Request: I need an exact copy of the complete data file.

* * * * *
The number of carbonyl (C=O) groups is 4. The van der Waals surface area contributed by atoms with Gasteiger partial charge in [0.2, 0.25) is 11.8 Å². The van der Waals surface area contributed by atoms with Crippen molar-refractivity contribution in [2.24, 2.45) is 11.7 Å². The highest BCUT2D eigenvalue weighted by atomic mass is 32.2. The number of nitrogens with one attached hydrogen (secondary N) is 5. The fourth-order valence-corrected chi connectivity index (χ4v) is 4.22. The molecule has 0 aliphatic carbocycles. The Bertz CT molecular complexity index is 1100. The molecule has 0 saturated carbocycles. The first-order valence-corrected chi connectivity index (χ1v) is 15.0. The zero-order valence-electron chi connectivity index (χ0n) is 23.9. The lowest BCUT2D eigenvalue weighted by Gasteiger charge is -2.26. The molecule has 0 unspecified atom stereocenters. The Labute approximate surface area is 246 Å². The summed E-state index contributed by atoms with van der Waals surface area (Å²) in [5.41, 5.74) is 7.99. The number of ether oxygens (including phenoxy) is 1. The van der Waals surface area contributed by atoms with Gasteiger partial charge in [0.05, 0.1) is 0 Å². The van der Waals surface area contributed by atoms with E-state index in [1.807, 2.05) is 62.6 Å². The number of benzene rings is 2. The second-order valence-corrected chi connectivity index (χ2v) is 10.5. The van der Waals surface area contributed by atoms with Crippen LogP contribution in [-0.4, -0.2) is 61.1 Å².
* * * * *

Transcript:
The number of carbonyl (C=O) groups is 4. The van der Waals surface area contributed by atoms with Gasteiger partial charge in [0.2, 0.25) is 11.8 Å². The van der Waals surface area contributed by atoms with Crippen molar-refractivity contribution in [2.24, 2.45) is 11.7 Å². The highest BCUT2D eigenvalue weighted by atomic mass is 32.2. The number of nitrogens with one attached hydrogen (secondary N) is 5. The fourth-order valence-corrected chi connectivity index (χ4v) is 4.22. The molecule has 0 aliphatic carbocycles. The Bertz CT molecular complexity index is 1100. The molecule has 0 saturated carbocycles. The first-order valence-corrected chi connectivity index (χ1v) is 15.0. The zero-order valence-electron chi connectivity index (χ0n) is 23.9. The lowest BCUT2D eigenvalue weighted by Gasteiger charge is -2.26. The molecule has 0 unspecified atom stereocenters. The Labute approximate surface area is 246 Å². The summed E-state index contributed by atoms with van der Waals surface area (Å²) in [5.41, 5.74) is 7.99. The number of ether oxygens (including phenoxy) is 1. The van der Waals surface area contributed by atoms with Gasteiger partial charge in [0.05, 0.1) is 0 Å². The van der Waals surface area contributed by atoms with E-state index in [1.807, 2.05) is 62.6 Å². The number of benzene rings is 2. The second-order valence-corrected chi connectivity index (χ2v) is 10.5. The van der Waals surface area contributed by atoms with Crippen LogP contribution in [-0.4, -0.2) is 61.1 Å².